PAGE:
Software licensing reseller Comparex has declared that the future of its business lies in managed services as it looks to shift from a transactional to a contractual relationship with its clients.
The global Microsoft partner launched four standardised managed services on 1 April and now employs 150 staff responsible for developing and managing this part of its business.
The push comes 18 months after Comparex’s board reviewed its strategy in response to declining margins in its traditional software licensing business.
“We have been in the software reselling business for more than 30 years and we are successful. But we all know the margins are declining, and competition is getting fiercer, so we started a project 18 months ago to redefine our strategy,” Maarten van Montfoort, vice president of northwest Europe at Comparex, told Channelnomics Europe sister publication CRN.
“Software reselling is still at the heart of the company. But the future of our company will be focused around being a managed services provider, in particular a global managed services provider.”
Two of the managed services are around software asset management (SAM), with the other two relating to cloud consumption and productivity.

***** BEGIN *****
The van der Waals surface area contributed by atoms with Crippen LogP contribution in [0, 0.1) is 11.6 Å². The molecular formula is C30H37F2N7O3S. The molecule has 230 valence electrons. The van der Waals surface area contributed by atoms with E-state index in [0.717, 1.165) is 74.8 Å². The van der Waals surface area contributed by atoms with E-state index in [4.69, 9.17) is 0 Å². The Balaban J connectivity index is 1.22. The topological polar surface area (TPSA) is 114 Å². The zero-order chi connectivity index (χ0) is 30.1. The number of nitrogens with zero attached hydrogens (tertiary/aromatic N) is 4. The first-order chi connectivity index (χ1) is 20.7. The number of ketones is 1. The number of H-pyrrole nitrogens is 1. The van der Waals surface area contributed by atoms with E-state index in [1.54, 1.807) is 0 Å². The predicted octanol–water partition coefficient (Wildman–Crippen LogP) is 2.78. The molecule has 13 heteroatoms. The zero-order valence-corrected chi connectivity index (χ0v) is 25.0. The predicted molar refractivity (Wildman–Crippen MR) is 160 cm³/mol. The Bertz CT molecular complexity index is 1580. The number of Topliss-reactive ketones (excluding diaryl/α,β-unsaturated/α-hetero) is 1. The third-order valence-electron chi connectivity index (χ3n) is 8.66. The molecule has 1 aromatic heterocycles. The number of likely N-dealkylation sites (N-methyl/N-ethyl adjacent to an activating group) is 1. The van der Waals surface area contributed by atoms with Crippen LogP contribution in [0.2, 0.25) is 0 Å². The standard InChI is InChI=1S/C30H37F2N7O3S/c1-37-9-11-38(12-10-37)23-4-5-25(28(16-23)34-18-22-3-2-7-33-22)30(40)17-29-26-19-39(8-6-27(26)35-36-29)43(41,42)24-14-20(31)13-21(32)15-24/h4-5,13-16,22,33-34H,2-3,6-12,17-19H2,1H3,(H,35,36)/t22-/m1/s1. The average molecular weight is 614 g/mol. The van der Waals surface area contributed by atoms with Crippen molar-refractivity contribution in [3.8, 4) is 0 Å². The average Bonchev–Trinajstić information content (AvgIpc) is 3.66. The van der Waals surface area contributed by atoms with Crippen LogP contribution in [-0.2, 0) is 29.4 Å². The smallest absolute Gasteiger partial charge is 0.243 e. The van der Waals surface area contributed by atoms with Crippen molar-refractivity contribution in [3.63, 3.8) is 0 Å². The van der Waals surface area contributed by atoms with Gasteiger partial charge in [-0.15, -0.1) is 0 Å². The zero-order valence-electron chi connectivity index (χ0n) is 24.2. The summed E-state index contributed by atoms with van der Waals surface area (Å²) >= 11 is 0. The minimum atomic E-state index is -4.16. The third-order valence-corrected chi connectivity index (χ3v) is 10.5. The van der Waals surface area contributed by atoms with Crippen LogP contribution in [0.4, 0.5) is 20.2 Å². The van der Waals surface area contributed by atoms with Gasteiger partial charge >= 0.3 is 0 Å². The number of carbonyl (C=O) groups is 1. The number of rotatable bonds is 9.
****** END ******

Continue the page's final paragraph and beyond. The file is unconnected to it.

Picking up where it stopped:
“By 2020, we expect a significant proportion of our gross profit to be generated from managed services,” van Montfoort said. “Also, because it’s recurring and it’s standardised, we have a much deeper understanding of, and relationship with, the client, so it goes from being a transactional to a contractual relationship with the client.”
The north-west Europe boss positioned Germany-based Comparex as one of three global software licensing powerhouses, alongside SoftwareONE and Insight Enterprises.
The Raiffeisen Bank-backed firm has 2,500 staff and revenues of €1.8bn. Its UK business employs about 50 staff, with revenues last year of £72m.
Comparex’s transformation strategy is partly a response to a recent squeeze in rebates and incentives available for volume licensing outfits from the likes of Microsoft, van Montfoort confirmed.
“If Microsoft changes something, you can either cry in the corner or you can accept it and say ‘let’s try to find new business models’, and that’s the reason we are really investing in those managed services,” he said.